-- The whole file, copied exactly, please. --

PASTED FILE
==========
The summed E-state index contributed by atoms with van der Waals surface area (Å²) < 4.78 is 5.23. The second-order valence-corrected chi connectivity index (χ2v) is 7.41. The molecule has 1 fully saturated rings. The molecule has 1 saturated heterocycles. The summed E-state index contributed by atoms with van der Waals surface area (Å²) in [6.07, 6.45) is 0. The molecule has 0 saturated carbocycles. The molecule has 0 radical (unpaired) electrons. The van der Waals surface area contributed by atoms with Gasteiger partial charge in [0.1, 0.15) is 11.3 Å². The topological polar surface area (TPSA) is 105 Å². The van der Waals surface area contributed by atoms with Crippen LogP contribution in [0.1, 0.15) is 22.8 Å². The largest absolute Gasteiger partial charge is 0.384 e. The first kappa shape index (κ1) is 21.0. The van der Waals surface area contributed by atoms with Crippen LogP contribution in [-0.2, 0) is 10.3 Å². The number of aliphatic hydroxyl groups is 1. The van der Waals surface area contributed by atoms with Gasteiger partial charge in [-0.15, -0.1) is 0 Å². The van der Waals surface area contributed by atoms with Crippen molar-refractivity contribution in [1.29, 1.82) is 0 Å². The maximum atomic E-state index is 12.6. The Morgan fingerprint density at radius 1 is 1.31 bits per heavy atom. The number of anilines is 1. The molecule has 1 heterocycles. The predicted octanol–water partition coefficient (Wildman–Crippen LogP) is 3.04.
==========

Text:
The summed E-state index contributed by atoms with van der Waals surface area (Å²) < 4.78 is 5.23. The second-order valence-corrected chi connectivity index (χ2v) is 7.41. The molecule has 1 fully saturated rings. The molecule has 1 saturated heterocycles. The summed E-state index contributed by atoms with van der Waals surface area (Å²) in [6.07, 6.45) is 0. The molecule has 0 saturated carbocycles. The molecule has 0 radical (unpaired) electrons. The van der Waals surface area contributed by atoms with Gasteiger partial charge in [0.1, 0.15) is 11.3 Å². The topological polar surface area (TPSA) is 105 Å². The van der Waals surface area contributed by atoms with Crippen LogP contribution in [0.1, 0.15) is 22.8 Å². The largest absolute Gasteiger partial charge is 0.384 e. The first kappa shape index (κ1) is 21.0. The van der Waals surface area contributed by atoms with Crippen LogP contribution in [-0.2, 0) is 10.3 Å². The number of aliphatic hydroxyl groups is 1. The van der Waals surface area contributed by atoms with Gasteiger partial charge in [-0.15, -0.1) is 0 Å². The van der Waals surface area contributed by atoms with Crippen molar-refractivity contribution in [1.29, 1.82) is 0 Å². The maximum atomic E-state index is 12.6. The Morgan fingerprint density at radius 1 is 1.31 bits per heavy atom. The number of anilines is 1. The molecule has 1 heterocycles. The predicted octanol–water partition coefficient (Wildman–Crippen LogP) is 3.04.